By Allison Golomb and Katherine Hermes
During the eighteenth century, Hartford was home to two governors simultaneously, one white and the other black. The white governor exercised official power under Connecticut’s colonial charter and later its state constitution. The Black Governor exercised customary power over the community’s black residents. The position of Black Governor served two purposes. Whites believed the black governor would have influence over the slaves and freemen in the town. Allowing the election appeared generous and equitable, but to white colonists, it was the means to control of a potentially volatile population. To black residents, enslaved and free, the election of a leader gave them a person of authority to whom they could turn. The Black Governors were men of stature and wisdom whom people of color could trust. To hold the position, the man had to be a someone the white and black populations thought was respectable, with a good reputation, even if they had different ways of assessing those qualities. The candidate’s peers had to elect him for a four-year term.
Both enslaved and free men could be Black Governors. The last elected Black Governor in Hartford, Boston Nichols, was chosen in 1800. The elections took place the Saturday after the official, white gubernatorial election. When Boston won, he marched through the streets on top of a horse in a fancy parade. Some black governors borrowed their masters’ clothes as they strolled through town. Once in their new positions, some of the black governors selected magistrates and sheriffs to carry out their duties, which consisted of making sure all black inhabitants followed the colony’s laws. If the rules were broken, the governors had to dole out punishments. Although sometimes a difficult job, the men who held the position took it seriously and considered it an honor.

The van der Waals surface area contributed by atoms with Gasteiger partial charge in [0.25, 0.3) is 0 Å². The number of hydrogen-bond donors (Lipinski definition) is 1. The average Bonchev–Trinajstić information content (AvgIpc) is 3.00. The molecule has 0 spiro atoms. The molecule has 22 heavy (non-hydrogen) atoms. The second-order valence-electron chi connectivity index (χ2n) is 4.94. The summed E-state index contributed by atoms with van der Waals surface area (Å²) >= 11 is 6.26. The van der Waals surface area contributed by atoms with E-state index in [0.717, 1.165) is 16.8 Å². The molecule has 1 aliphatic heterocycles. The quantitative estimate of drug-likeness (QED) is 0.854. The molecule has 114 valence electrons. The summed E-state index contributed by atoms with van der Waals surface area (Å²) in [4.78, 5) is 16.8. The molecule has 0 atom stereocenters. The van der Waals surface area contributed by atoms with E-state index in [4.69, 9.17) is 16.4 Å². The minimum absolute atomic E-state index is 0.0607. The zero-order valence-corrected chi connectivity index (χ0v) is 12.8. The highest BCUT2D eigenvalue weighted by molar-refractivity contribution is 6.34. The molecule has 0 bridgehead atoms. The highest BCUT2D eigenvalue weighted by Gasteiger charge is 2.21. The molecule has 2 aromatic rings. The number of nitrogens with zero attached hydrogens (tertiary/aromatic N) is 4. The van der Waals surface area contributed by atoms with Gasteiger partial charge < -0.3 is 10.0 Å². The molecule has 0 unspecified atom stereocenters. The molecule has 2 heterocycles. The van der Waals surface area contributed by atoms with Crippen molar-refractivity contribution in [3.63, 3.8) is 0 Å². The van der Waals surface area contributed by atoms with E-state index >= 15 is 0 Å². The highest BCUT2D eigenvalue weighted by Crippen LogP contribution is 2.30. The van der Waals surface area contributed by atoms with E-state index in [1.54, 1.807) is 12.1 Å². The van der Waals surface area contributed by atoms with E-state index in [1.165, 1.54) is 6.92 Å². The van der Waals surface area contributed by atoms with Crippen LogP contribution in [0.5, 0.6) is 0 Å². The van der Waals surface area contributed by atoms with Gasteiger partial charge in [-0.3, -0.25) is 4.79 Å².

The first known Black Governor in Hartford was London, a man purchased by Thomas Seymour in 1725 for £60. The African population of Hartford elected London 1755.
Mr. Wyllys’ servant, Quaw, was the next Black Governor elected in Hartford in 1760.
Cuff was an enslaved manservant who became Hartford’s Black Governor in 1766 after Mr. Wyllys’ servant, Quaw, died. After 10 years of service, Governor Cuff resigned on May 11, 1776 due to ill health and, in a controversial move, appointed John Anderson as the new Black Governor.
John Anderson was the black governor of Hartford during a critical period of the American Revolution. One function of the Black Governor was to act as a mediator between the white and black communities within their town. Anderson became the black governor on May 11, 1776, and from the start it appeared it would be difficult for him to act as any kind of liaison or go-between. He was an enslaved servant to Philip Skene, a British loyalist fulfilling his parole sentence in Hartford. Prior to his arrest, the British made Skene the Governor of Crown Point and Ticonderoga. In 1775, when Skene and his son were returning to America from Great Britain his ship was detoured and landed in Philadelphia. Delegates in Pennsylvania thought he was a threat to American liberty so they captured and arrested them. They imprisoned Skene and his son and sent them to Hartford to live out their parole. Some people thought Skene made Anderson the Black Governor to persuade slaves and freemen to side with the British during the American Revolution. However, no one knows for sure if this was the real reason why Anderson was appointed.